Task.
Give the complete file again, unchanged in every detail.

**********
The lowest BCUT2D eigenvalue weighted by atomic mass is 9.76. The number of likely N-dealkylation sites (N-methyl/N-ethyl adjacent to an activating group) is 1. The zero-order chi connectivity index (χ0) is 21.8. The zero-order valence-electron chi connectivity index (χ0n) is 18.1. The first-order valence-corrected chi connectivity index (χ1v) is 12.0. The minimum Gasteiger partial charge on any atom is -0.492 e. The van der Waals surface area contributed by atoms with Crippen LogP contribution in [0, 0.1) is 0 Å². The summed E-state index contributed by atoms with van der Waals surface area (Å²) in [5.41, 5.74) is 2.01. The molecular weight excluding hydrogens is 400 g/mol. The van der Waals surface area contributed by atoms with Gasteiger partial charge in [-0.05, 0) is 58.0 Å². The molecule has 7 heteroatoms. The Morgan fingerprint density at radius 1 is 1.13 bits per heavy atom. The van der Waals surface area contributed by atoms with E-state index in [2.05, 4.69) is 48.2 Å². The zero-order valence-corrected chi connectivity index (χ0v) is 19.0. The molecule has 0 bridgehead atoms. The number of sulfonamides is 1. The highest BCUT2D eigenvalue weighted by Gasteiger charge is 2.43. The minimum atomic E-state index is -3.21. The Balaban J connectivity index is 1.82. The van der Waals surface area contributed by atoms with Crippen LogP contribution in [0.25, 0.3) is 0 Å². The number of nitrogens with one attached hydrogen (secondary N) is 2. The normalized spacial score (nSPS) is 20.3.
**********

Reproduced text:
The lowest BCUT2D eigenvalue weighted by atomic mass is 9.76. The number of likely N-dealkylation sites (N-methyl/N-ethyl adjacent to an activating group) is 1. The zero-order chi connectivity index (χ0) is 21.8. The zero-order valence-electron chi connectivity index (χ0n) is 18.1. The first-order valence-corrected chi connectivity index (χ1v) is 12.0. The minimum Gasteiger partial charge on any atom is -0.492 e. The van der Waals surface area contributed by atoms with Crippen LogP contribution in [0, 0.1) is 0 Å². The summed E-state index contributed by atoms with van der Waals surface area (Å²) in [5.41, 5.74) is 2.01. The molecular weight excluding hydrogens is 400 g/mol. The van der Waals surface area contributed by atoms with Gasteiger partial charge in [-0.05, 0) is 58.0 Å². The molecule has 7 heteroatoms. The Morgan fingerprint density at radius 1 is 1.13 bits per heavy atom. The van der Waals surface area contributed by atoms with E-state index in [2.05, 4.69) is 48.2 Å². The zero-order valence-corrected chi connectivity index (χ0v) is 19.0. The molecule has 0 bridgehead atoms. The number of sulfonamides is 1. The highest BCUT2D eigenvalue weighted by Gasteiger charge is 2.43. The minimum atomic E-state index is -3.21. The Balaban J connectivity index is 1.82. The van der Waals surface area contributed by atoms with Crippen LogP contribution in [0.25, 0.3) is 0 Å². The number of nitrogens with one attached hydrogen (secondary N) is 2. The normalized spacial score (nSPS) is 20.3.